UW's Joe Rudolph proud of the gradual but impressive rise of center Tyler Biadasz, from unknown to All-American

Jeff Potrykus
Milwaukee Journal Sentinel
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Wisconsin center Tyler Biadasz, holding Paul Bunyan's Axe, will likely be playing his final game for the Badgers in the Rose Bowl.

LOS ANGELES – Joe Rudolph has watched with pride the development of Tyler Biadasz, practice by practice, game by game, year by year.

From a talented but raw freshman who redshirted in 2016 to the winner of the Rimington Trophy, given annually to the best center in the nation, four years later.

“I think he's kept developing his confidence,” Wisconsin’s offensive coordinator/line coach said when asked about Biadasz’s path. “And it's not always easy for the center, especially some of the tough looks that you see at times… fronts or pressures. And to be able to get that communicated and sometimes it could be the first time you see it.

“It takes a lot of confidence. It takes the experience of having done it. And I think the biggest thing I saw in him was he always had a steadiness of approach. And I think that's just helped him continue to grow. Never took something that didn't go well for him, never took it to heart and thought (he) couldn't do it.

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“And never thought when he did great that he had it all figured out. Just a steadiness of approach to keep improving. And I think that's why you see him where he is now.”

Where Biadasz was as a senior at Amherst High School? With scholarship offers from UW, Illinois State, South Dakota State, Southern Illinois and Western Illinois. 

Where the redshirt junior is now? A consensus All-American from a small school in Wisconsin and likely a high draft pick if he chooses to eschew his final season of eligibility.

Biadasz could have turned pro after the 2018 season but because he wanted to improve his game and hoped to lead UW to a Big Ten title.

UW fell short of that goal, suffering a 34-21 defeat to then-No. 1 Ohio State in the Big Ten title game.

But Biadasz has developed into a stud who is ready for the NFL.

He was freshman All-American and a third-team, all-Big Ten pick in 2017. He was a consensus first-team, all-Big Ten pick last season. He was a consensus first-team, All-American pick this season.

“I think any of our guys or guys that have played in the past, you watch him and you're proud he's wearing the Motion W,” Rudolph said. “You know what I mean?

“The way he approaches stuff, how way he handles himself. Guys I've played with would look and (say): ‘OK, this dude, I like this dude.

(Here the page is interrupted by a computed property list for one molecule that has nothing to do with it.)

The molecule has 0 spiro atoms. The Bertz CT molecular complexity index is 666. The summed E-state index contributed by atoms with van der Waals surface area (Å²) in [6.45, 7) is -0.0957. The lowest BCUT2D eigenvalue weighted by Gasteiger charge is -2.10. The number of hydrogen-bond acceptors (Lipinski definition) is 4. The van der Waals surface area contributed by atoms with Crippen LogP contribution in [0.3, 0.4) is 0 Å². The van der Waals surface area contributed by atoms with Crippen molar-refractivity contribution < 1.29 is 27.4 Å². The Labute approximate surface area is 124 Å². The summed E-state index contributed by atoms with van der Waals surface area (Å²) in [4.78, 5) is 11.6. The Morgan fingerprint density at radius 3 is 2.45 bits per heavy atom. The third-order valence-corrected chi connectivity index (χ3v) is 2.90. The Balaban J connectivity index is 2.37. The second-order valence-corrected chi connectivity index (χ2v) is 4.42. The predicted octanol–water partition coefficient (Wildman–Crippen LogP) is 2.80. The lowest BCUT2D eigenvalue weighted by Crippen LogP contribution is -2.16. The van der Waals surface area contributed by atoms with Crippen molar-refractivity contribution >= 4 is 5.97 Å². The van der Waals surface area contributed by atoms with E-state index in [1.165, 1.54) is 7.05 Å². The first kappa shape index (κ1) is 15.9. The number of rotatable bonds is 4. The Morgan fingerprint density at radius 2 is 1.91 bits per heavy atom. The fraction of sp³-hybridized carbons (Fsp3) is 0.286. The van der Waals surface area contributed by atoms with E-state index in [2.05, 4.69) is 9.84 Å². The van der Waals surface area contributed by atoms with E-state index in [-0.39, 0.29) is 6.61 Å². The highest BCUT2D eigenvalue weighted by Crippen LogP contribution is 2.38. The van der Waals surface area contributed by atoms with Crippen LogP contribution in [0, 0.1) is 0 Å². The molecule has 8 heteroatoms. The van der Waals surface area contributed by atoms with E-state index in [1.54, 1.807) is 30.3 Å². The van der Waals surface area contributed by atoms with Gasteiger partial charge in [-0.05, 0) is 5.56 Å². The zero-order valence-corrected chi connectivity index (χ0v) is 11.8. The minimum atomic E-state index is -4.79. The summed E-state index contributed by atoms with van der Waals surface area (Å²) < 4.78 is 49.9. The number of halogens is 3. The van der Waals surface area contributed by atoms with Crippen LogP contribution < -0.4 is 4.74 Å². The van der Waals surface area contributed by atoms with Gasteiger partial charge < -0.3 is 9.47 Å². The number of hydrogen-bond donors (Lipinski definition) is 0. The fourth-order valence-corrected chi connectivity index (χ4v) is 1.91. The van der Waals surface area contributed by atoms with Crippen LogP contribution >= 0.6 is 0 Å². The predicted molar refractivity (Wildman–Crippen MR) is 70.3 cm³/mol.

“They would say that about him.”

A.J. Taylor’s pain felt by others

UW senior wide receiver A.J. Taylor, who suffered a season-ending broken leg in the regular-season finale at Minnesota, is among several injured players who have made the trip to Los Angeles for the Rose Bowl.

He finished the season with 23 catches for 267 yards and two touchdowns. His final numbers at UW: 89 catches for 1,316 yards and 10 touchdowns in 52 games played.

“It crushes you that he can't play,” Rudolph said. “Love him and what he's been able to do here and his commitment here. And it crushes you.

“But it's just a snapshot of how fleeting the opportunities that you have are. And hopefully someone also appreciates theirs a little bit more because they know how bad he would want to be out there and playing with this group.

“But we love him. We know he's there with us and he's going to be screaming his head off and cheering and helping those guys and coaching them up.

"We wished he was dressed and out there but we're going to need him to be all those other things.”

Here is the beef

Senior linebacker Chris Orr was nominated to serve as carver/server when UW attended the Lawry's Beef Bowl Saturday night.

His dilemma? Who gets the first meal?

"I was going to give it to Mrs. Alvarez," Orr explained, "but I was talking to her before and she said she likes hers cooked a little more. That piece was a little rare. Garrett Rand wanted me to give it to him but I didn’t want the other D-linemen mad at me."

Orr gave the meal to Robin Chryst, the wife of UW's head coach.

"I just gave it to her and nobody could be mad," Orr said.

Buckeyes' loss to Clemson disappoints

Orr acknowledged he was cheering for Ohio State to defeat Clemson in the College Football Playoff semifinal on Saturday.

The Buckeyes, who defeated UW twice this season, blew an early 16-0 lead and suffered a 29-23 defeat to the Tigers.

"Of course you always cheer for the Big Ten," Orr said. "Postseason you want the Big Ten to dominate. Unfortunately it didn't turn out their way...

"I honestly had no idea who was going to win that game...I've never really seen Clemson. I of course knew Ohio State and I knew Clemson was a good team, but I just didn't know. No idea."

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